In February 1860, Lincoln traveled to New York to deliver a speech at the Cooper Union building (with Primary Jupiter rising over the Atlantic, New York is positioned in the center of a Jupiter / Sun Transcendental Midpoint-Field). His speech provided a final boost to his “increasing popularity” (Sun) and helped him to win the nomination. In May 1860, he secured the nomination for president in Chicago, a location near his Secondary Sun line.
        After his presidential election, South Carolina seceded, followed by the secessions of Mississippi, Florida, Alabama, Georgia, Louisiana, and Texas. As we can see on Lincoln’s astrocartography, most of these states fall directly within his Transcendental Midpoint-Field. Indeed, his presidency would remain focused precisely upon this overall geographic region.
        During his inauguration, Lincoln declared the Union to be perpetual. He also called for upholding the laws of the land. Besides a “philosophic declaration” of perpetual union and an “ethical” appeal to “legal measures,” as the planet symbolizing the archetype of “expansion” Jupiter appears as a central symbol in Lincoln’s role of preserving the “expanding” Union. (Jupiter also stands in opposition to the Saturnian “contraction”  that was proposed by the Confederate States.)
        By serving as president in Washington, D.C., he placed himself precisely in the center of the Jupiter / Sun Transcendental Midpoint-Field. Within this highly charged location, he delivered one of the most eloquent speeches of modern times. In the Gettysburg Address, Lincoln incarnated a classic Sun / Jupiter equation: one exemplifying the “illumination / of higher principles.” His Jupite­rian interpretation of the Declaration of Independence to include the rights of African Americans–that “Four score and seven years ago our fathers brought forth on this conti­nent a new nation, conceived in Liberty, and dedicated to the proposition that all men are created equal”–was, in fact, a denial of the precepts of the actual Constitution, which con­sidered African Americans as property: a denial in favor of his own vision for a “more expansive and inclusive ethic” (Primary Jupiter). His famous call for a “new birth of freedom–and that government of the people, by the people, for the people, shall not per­ish from this earth” represented a constitutional reinterpretation. These words: “of the people, by the people, for the people,” often assumed to exist somewhere within the Dec­laration or Constitution, came into existence only with Lincoln’s sum­mons for a more “humanly inclusive society”: one / founded on higher “ethical awareness” (Jupiter). Therefore, Lincoln personified the Sun / Jupiter keynote of “dramatic self-expression1 / of a higher philosophic order” and the “publiciz­ing / of a higher philosophic awareness.”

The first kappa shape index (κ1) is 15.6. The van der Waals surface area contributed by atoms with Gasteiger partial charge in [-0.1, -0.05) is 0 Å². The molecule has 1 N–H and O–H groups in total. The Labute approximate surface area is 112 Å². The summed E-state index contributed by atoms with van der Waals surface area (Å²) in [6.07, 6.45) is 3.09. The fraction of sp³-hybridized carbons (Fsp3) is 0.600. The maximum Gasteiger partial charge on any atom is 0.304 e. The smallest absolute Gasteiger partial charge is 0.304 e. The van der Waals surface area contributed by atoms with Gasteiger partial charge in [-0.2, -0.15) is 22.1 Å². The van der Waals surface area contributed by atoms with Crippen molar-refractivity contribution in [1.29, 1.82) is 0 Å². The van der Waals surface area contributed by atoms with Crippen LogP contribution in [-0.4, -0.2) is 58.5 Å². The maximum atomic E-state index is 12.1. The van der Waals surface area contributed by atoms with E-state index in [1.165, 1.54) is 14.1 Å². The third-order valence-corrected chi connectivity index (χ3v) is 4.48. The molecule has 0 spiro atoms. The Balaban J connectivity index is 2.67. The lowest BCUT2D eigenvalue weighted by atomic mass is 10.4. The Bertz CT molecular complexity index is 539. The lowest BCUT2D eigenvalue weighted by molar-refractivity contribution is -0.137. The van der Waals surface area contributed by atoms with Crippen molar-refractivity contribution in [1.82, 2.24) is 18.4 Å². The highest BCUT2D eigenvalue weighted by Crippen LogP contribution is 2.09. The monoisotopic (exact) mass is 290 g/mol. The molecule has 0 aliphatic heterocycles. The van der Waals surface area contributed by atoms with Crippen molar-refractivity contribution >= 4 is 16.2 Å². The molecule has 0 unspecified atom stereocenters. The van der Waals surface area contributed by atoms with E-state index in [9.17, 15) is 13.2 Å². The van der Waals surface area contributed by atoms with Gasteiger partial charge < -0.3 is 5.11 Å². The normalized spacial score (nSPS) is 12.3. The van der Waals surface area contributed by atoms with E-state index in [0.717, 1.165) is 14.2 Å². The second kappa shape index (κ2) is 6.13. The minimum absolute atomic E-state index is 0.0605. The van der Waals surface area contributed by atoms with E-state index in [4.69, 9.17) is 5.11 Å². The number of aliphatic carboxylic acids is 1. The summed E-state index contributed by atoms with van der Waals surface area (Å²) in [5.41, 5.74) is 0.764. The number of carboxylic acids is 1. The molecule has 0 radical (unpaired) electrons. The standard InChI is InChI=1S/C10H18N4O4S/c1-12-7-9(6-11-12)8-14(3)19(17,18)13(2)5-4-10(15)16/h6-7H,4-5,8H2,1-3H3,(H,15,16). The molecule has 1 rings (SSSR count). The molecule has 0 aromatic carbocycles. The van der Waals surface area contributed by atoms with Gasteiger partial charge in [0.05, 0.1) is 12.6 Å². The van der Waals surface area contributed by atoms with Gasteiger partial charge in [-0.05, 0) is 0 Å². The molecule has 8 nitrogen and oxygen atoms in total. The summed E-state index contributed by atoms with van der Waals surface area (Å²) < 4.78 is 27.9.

In medical astrology, Jupiter transits are associated with healing and with cellular renewal (see Millard, Casenotes of a Medical Astrologer). In a similar fashion, Lincoln’s second presidential term was to have focused on his call for “national healing” and “Reconstruction” (echoed in his famous words: “With malice toward none; with charity for all”). His charitable and forgiving approach is reflected in the Jupiterian theme of “benevolence and charity toward those less fortunate.”2 Unfortunately, Lincoln was unable to oversee his plans for a Reconstruction. After several precognitive dreams that foretold his assassination, he was shot by John Wilkes Booth in Ford’s Theater, on the evening of April 14, 1865.

1. Sakoian and Acker, Transits Simplified, “Keywords ... Sun,” p. 27.
2. Ibid., “Transiting Sun Conjunct Natal Jupiter,” p. 31.



Revised & updated:
5 August 2005


To obtain your own astro-map & analysis, please inquire here.



Role of the Least-aspected Planet in Astrocartography




Some of the awards received for
'The Role of the Least-aspected Planet in Astrocartography.'



To obtain your own astro-map & analysis, please inquire here.

I. Introduction

II. Transcendental Biographies    |    III. Transcendental Events

IV. Psychic inflation    -    Summary of Planetary Symbolism    -    Transcendental Planets        

V. Nodes / the Triple-zero Transcendental    |    Appendices: Orbs / References / Data

Additional Maps    |    Notes    |    Bibliography    |    FAQ



I. Interview in Astrolore    |    II. Transcendental Nations    |    III. American Presidents & LAP Saturn

IV. World Events    |    V. Numinous Consciousness    

VI. The LAP as a metaphor of the soul    |    VII. Zones of Intensity    |    

VIII. Complete Index of Names and Events



All text © Copyright 2003 Robert Couteau and cannot be used without the written and expressed consent of the author.

Robert Couteau astrocartographer biography of Abraham Lincoln Jupiter planets symbolism chart of Abraham Lincoln horoscope astrology astrocartography